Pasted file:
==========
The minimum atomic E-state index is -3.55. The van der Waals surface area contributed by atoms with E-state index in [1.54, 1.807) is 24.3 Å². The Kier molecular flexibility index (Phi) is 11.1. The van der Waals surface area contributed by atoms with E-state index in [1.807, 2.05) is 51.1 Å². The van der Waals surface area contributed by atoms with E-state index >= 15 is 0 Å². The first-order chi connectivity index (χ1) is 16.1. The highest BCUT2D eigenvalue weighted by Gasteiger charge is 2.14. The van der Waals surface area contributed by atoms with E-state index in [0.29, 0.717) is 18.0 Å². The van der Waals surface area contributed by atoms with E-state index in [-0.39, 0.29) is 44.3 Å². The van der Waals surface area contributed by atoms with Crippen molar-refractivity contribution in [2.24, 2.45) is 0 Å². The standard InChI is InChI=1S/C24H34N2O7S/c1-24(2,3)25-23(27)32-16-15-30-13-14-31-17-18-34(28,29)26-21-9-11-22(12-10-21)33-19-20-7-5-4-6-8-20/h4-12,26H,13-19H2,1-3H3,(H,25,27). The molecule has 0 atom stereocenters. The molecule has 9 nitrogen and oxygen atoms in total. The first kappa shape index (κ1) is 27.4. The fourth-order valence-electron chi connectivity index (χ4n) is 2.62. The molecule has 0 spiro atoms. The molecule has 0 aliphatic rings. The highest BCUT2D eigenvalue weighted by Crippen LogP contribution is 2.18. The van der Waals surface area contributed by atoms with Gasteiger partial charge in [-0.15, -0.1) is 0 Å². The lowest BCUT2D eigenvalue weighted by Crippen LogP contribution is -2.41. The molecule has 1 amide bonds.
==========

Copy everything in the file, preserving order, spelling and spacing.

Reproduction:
The minimum atomic E-state index is -3.55. The van der Waals surface area contributed by atoms with E-state index in [1.54, 1.807) is 24.3 Å². The Kier molecular flexibility index (Phi) is 11.1. The van der Waals surface area contributed by atoms with E-state index in [1.807, 2.05) is 51.1 Å². The van der Waals surface area contributed by atoms with E-state index >= 15 is 0 Å². The first-order chi connectivity index (χ1) is 16.1. The highest BCUT2D eigenvalue weighted by Gasteiger charge is 2.14. The van der Waals surface area contributed by atoms with E-state index in [0.29, 0.717) is 18.0 Å². The van der Waals surface area contributed by atoms with E-state index in [-0.39, 0.29) is 44.3 Å². The van der Waals surface area contributed by atoms with Crippen molar-refractivity contribution in [2.24, 2.45) is 0 Å². The standard InChI is InChI=1S/C24H34N2O7S/c1-24(2,3)25-23(27)32-16-15-30-13-14-31-17-18-34(28,29)26-21-9-11-22(12-10-21)33-19-20-7-5-4-6-8-20/h4-12,26H,13-19H2,1-3H3,(H,25,27). The molecule has 0 atom stereocenters. The molecule has 9 nitrogen and oxygen atoms in total. The first kappa shape index (κ1) is 27.4. The fourth-order valence-electron chi connectivity index (χ4n) is 2.62. The molecule has 0 spiro atoms. The molecule has 0 aliphatic rings. The highest BCUT2D eigenvalue weighted by Crippen LogP contribution is 2.18. The van der Waals surface area contributed by atoms with Gasteiger partial charge in [-0.15, -0.1) is 0 Å². The lowest BCUT2D eigenvalue weighted by Crippen LogP contribution is -2.41. The molecule has 1 amide bonds.